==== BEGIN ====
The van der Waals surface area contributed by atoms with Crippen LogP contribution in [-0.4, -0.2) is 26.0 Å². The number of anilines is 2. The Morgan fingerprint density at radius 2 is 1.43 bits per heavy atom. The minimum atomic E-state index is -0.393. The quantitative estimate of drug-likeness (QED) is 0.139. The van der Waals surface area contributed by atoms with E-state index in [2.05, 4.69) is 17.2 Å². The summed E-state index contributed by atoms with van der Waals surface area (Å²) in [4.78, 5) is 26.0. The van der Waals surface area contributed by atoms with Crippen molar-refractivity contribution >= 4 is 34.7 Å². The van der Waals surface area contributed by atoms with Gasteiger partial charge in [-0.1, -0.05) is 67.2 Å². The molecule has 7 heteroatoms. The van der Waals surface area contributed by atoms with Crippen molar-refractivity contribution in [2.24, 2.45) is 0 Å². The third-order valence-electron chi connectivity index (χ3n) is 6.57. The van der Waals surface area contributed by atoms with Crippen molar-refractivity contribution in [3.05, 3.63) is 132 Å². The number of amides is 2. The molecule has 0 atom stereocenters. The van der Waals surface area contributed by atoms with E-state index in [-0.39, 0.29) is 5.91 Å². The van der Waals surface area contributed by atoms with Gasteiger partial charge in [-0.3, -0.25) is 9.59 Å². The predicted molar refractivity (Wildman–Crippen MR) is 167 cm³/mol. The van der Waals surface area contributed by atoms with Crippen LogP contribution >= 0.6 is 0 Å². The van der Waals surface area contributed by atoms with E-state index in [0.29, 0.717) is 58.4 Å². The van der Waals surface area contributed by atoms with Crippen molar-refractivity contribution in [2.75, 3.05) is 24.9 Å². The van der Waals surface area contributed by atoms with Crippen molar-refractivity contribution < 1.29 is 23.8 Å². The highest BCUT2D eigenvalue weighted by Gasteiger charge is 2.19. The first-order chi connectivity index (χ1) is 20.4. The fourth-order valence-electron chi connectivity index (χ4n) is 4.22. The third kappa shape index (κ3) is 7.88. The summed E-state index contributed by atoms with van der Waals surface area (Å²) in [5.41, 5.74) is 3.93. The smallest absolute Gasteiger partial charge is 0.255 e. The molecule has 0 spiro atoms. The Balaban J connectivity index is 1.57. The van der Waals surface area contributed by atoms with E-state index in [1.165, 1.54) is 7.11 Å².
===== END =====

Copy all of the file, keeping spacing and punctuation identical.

The van der Waals surface area contributed by atoms with Crippen LogP contribution in [-0.4, -0.2) is 26.0 Å². The number of anilines is 2. The Morgan fingerprint density at radius 2 is 1.43 bits per heavy atom. The minimum atomic E-state index is -0.393. The quantitative estimate of drug-likeness (QED) is 0.139. The van der Waals surface area contributed by atoms with E-state index in [2.05, 4.69) is 17.2 Å². The summed E-state index contributed by atoms with van der Waals surface area (Å²) in [4.78, 5) is 26.0. The van der Waals surface area contributed by atoms with Crippen molar-refractivity contribution >= 4 is 34.7 Å². The van der Waals surface area contributed by atoms with Gasteiger partial charge in [-0.1, -0.05) is 67.2 Å². The molecule has 7 heteroatoms. The van der Waals surface area contributed by atoms with Crippen molar-refractivity contribution in [2.24, 2.45) is 0 Å². The third-order valence-electron chi connectivity index (χ3n) is 6.57. The van der Waals surface area contributed by atoms with Crippen molar-refractivity contribution in [3.05, 3.63) is 132 Å². The number of amides is 2. The molecule has 0 atom stereocenters. The van der Waals surface area contributed by atoms with E-state index in [-0.39, 0.29) is 5.91 Å². The van der Waals surface area contributed by atoms with Gasteiger partial charge in [-0.3, -0.25) is 9.59 Å². The predicted molar refractivity (Wildman–Crippen MR) is 167 cm³/mol. The van der Waals surface area contributed by atoms with Crippen LogP contribution >= 0.6 is 0 Å². The van der Waals surface area contributed by atoms with E-state index in [0.29, 0.717) is 58.4 Å². The van der Waals surface area contributed by atoms with Crippen molar-refractivity contribution in [2.75, 3.05) is 24.9 Å². The van der Waals surface area contributed by atoms with Crippen molar-refractivity contribution < 1.29 is 23.8 Å². The highest BCUT2D eigenvalue weighted by Gasteiger charge is 2.19. The first-order chi connectivity index (χ1) is 20.4. The fourth-order valence-electron chi connectivity index (χ4n) is 4.22. The third kappa shape index (κ3) is 7.88. The summed E-state index contributed by atoms with van der Waals surface area (Å²) in [5.41, 5.74) is 3.93. The smallest absolute Gasteiger partial charge is 0.255 e. The molecule has 0 spiro atoms. The Balaban J connectivity index is 1.57. The van der Waals surface area contributed by atoms with E-state index in [1.165, 1.54) is 7.11 Å².